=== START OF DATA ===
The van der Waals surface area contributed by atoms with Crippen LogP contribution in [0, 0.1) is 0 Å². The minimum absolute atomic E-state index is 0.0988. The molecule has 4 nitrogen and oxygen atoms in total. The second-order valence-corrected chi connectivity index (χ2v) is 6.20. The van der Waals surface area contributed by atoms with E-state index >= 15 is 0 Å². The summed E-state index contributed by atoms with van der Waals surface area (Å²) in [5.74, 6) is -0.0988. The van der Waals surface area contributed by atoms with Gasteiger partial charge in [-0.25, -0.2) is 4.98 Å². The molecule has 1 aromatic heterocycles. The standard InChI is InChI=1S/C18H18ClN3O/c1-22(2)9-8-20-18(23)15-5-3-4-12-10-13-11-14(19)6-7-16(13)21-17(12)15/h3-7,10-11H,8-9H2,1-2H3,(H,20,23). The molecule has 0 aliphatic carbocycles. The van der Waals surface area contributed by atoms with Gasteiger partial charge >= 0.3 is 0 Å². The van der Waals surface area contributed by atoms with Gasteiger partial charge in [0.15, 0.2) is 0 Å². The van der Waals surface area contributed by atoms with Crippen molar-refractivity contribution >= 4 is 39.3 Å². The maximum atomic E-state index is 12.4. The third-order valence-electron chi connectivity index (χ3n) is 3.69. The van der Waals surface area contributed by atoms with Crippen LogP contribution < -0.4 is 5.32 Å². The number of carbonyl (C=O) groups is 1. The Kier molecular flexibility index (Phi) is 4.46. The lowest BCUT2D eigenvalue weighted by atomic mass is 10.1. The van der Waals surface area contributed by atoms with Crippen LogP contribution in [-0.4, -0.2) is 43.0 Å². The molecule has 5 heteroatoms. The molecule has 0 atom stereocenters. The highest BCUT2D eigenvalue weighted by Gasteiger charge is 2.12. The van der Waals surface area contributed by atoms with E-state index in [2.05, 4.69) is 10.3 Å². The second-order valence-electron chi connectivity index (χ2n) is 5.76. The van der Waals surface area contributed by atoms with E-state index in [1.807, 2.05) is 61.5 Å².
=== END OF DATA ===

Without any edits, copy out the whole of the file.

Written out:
The van der Waals surface area contributed by atoms with Crippen LogP contribution in [0, 0.1) is 0 Å². The minimum absolute atomic E-state index is 0.0988. The molecule has 4 nitrogen and oxygen atoms in total. The second-order valence-corrected chi connectivity index (χ2v) is 6.20. The van der Waals surface area contributed by atoms with E-state index >= 15 is 0 Å². The summed E-state index contributed by atoms with van der Waals surface area (Å²) in [5.74, 6) is -0.0988. The van der Waals surface area contributed by atoms with Gasteiger partial charge in [-0.25, -0.2) is 4.98 Å². The molecule has 1 aromatic heterocycles. The standard InChI is InChI=1S/C18H18ClN3O/c1-22(2)9-8-20-18(23)15-5-3-4-12-10-13-11-14(19)6-7-16(13)21-17(12)15/h3-7,10-11H,8-9H2,1-2H3,(H,20,23). The molecule has 0 aliphatic carbocycles. The van der Waals surface area contributed by atoms with Gasteiger partial charge >= 0.3 is 0 Å². The van der Waals surface area contributed by atoms with Gasteiger partial charge in [0.15, 0.2) is 0 Å². The van der Waals surface area contributed by atoms with Crippen molar-refractivity contribution >= 4 is 39.3 Å². The maximum atomic E-state index is 12.4. The third-order valence-electron chi connectivity index (χ3n) is 3.69. The van der Waals surface area contributed by atoms with Crippen LogP contribution < -0.4 is 5.32 Å². The number of carbonyl (C=O) groups is 1. The Kier molecular flexibility index (Phi) is 4.46. The lowest BCUT2D eigenvalue weighted by atomic mass is 10.1. The van der Waals surface area contributed by atoms with Crippen LogP contribution in [-0.4, -0.2) is 43.0 Å². The molecule has 5 heteroatoms. The molecule has 0 atom stereocenters. The highest BCUT2D eigenvalue weighted by Gasteiger charge is 2.12. The van der Waals surface area contributed by atoms with E-state index in [2.05, 4.69) is 10.3 Å². The second-order valence-electron chi connectivity index (χ2n) is 5.76. The van der Waals surface area contributed by atoms with E-state index in [1.807, 2.05) is 61.5 Å².